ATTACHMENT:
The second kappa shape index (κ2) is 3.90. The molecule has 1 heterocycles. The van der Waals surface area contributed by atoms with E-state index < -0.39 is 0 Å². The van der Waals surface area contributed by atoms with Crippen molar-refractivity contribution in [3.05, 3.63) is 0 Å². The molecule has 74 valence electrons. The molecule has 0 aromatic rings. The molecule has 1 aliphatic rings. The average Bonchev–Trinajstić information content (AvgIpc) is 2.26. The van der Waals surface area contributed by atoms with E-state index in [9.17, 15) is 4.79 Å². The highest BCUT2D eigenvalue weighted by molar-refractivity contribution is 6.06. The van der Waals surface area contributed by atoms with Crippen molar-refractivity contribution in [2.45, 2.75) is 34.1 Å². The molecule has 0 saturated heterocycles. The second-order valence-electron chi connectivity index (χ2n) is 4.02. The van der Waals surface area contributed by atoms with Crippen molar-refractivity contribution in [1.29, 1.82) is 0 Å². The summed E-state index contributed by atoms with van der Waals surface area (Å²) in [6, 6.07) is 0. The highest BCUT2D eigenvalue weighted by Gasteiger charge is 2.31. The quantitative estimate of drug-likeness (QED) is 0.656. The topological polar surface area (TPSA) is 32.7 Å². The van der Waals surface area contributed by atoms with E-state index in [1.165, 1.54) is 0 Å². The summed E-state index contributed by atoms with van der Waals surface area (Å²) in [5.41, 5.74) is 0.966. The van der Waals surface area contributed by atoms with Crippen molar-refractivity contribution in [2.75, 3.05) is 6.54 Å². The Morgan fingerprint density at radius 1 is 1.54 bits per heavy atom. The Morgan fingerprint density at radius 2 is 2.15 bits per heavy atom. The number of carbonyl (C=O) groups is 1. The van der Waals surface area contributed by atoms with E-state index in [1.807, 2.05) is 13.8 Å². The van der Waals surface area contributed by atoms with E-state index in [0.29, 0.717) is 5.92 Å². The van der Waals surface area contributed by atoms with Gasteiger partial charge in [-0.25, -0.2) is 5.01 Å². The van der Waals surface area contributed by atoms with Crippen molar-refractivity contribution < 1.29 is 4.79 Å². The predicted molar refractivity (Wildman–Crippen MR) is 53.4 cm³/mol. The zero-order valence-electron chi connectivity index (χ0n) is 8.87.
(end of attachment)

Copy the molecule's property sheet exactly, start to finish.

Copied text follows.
The second kappa shape index (κ2) is 3.90. The molecule has 1 heterocycles. The van der Waals surface area contributed by atoms with E-state index < -0.39 is 0 Å². The van der Waals surface area contributed by atoms with Crippen molar-refractivity contribution in [3.05, 3.63) is 0 Å². The molecule has 74 valence electrons. The molecule has 0 aromatic rings. The molecule has 1 aliphatic rings. The average Bonchev–Trinajstić information content (AvgIpc) is 2.26. The van der Waals surface area contributed by atoms with E-state index in [9.17, 15) is 4.79 Å². The highest BCUT2D eigenvalue weighted by molar-refractivity contribution is 6.06. The van der Waals surface area contributed by atoms with Crippen molar-refractivity contribution in [2.45, 2.75) is 34.1 Å². The molecule has 0 saturated heterocycles. The second-order valence-electron chi connectivity index (χ2n) is 4.02. The van der Waals surface area contributed by atoms with Crippen molar-refractivity contribution in [1.29, 1.82) is 0 Å². The summed E-state index contributed by atoms with van der Waals surface area (Å²) in [6, 6.07) is 0. The highest BCUT2D eigenvalue weighted by Gasteiger charge is 2.31. The quantitative estimate of drug-likeness (QED) is 0.656. The topological polar surface area (TPSA) is 32.7 Å². The van der Waals surface area contributed by atoms with E-state index in [1.165, 1.54) is 0 Å². The summed E-state index contributed by atoms with van der Waals surface area (Å²) in [5.41, 5.74) is 0.966. The van der Waals surface area contributed by atoms with Crippen molar-refractivity contribution in [2.75, 3.05) is 6.54 Å². The Morgan fingerprint density at radius 1 is 1.54 bits per heavy atom. The Morgan fingerprint density at radius 2 is 2.15 bits per heavy atom. The number of carbonyl (C=O) groups is 1. The van der Waals surface area contributed by atoms with E-state index in [1.807, 2.05) is 13.8 Å². The van der Waals surface area contributed by atoms with E-state index in [0.29, 0.717) is 5.92 Å². The van der Waals surface area contributed by atoms with Gasteiger partial charge in [-0.25, -0.2) is 5.01 Å². The van der Waals surface area contributed by atoms with Crippen molar-refractivity contribution < 1.29 is 4.79 Å². The predicted molar refractivity (Wildman–Crippen MR) is 53.4 cm³/mol. The zero-order valence-electron chi connectivity index (χ0n) is 8.87.